Gussying up OpenSearch

So, last week, before I left for SMUG, Mike Rylander (of Evergreen-ILS), Joshua Ferraro (of Liblime/Koha) and I began talking about OpenSearch interfaces for our respective catalogs. The only reason I was able to really contribute to the conversation was the fact that I had my little python CGI, but I hadn’t thought much about it since I wrote it.

I had largely given up on targeted searching within OpenSearch due to the fact that targeted searching would be wasted on A9. A9 is basically only keyword and phrase searching, so more sophisticated queries would really only produce results in the catalog column. You would remove any advantage of A9’s cross searching plus you’d remove any advantage of the catalog’s native interface. Since I hadn’t seen anyone else implementing OpenSearch, there was no point in pursuing this.

Well, until last week. Mike was talking about implementing OpenSearch in Evergreen and was interested in including results from Koha catalogs. Since I had already created my OpenSearch widget, it also seemed like a natural target. More natural, in fact, since the advantages of including the Georgia academic libraries in a search of Georgia public libraries (and vice versa) seemed so obvious.

This meant that targeted searching needed to work, though. I made the suggestion that queries should assume keyword and respond to CQL if it is supplied. CQL is just so intuitive that it seems silly not to use it, plus the added bonus of not having to manipulate it in any way before I send requests to yazproxy. Always looking for ways to get out of doing work, you see. So with that statement, I packed up and headed to SMUG and its lack of internet access for the rest of the week.

When I got back, not only had Mike created a proof-of-concept search interface, he had also created an extension to OpenSearch to account for relevancy and merged sets. He proposes adding the namespace xmlns:openIll=”http://open-ils.org/xml/openIll/1.0″ and using an <openill:relevance> tag to display relevance. With this, result sets can be merged and sorted by relevance, and any search targets that don’t include this will appear as columns like normal.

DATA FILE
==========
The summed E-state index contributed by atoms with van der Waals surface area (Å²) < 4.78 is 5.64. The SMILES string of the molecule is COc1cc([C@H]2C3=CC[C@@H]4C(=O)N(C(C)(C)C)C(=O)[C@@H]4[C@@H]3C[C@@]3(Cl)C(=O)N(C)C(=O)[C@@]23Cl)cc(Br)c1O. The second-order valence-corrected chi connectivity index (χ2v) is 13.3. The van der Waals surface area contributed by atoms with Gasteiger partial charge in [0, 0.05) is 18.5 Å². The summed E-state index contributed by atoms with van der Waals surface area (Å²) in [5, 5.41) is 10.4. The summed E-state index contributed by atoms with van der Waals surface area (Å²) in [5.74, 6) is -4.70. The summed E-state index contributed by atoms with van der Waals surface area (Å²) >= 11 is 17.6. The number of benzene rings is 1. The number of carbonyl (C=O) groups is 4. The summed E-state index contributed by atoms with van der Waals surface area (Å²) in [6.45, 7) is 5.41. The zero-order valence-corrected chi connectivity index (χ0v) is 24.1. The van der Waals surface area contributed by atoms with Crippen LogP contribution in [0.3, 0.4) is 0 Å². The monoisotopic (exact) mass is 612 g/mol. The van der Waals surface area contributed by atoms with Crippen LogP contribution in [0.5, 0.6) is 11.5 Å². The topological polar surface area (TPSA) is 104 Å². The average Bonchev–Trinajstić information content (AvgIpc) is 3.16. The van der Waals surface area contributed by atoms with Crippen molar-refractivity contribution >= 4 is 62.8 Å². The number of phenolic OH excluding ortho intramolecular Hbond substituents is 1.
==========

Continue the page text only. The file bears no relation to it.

There are some issues with this method, the most obvious being “what is relevance?” For example, I have no abilities to sort or get relevancy rankings from Voyager’s Z39.50 server. In order to make Mike’s proof-of-concept work, I had to “fake” a relevancy ranking based on order (which is always reverse chronological by creation date). I take the remainder of 100 minus ((the quotient of 100 divided by the number of results) and multiplied by the (result number minus 1)) (wow, refreshing my arithmetic vocabulary). My point here is, that’s a crappy algorithm. For queries that produce thousands of results, you’ll wind up with upwards of 50 hits with greater than 98% relevancy, despite the fact that the second result may not be relevant at all. Of course, I’d never put this in a production system, but it still goes to prove that relevancy is relative. The other problem is that in a merged search of two or more OpenSearch targets, the results on page three of a given target may be considerably more relevant than, say, the third result of the other target, yet you will still get all of the less relevant results in the pages in between. While, this is possibly a valid argument, it sort of misses the point of OpenSearch which I view merely as a resource exposure tool rather than a robust search protocol (at this stage, anyway).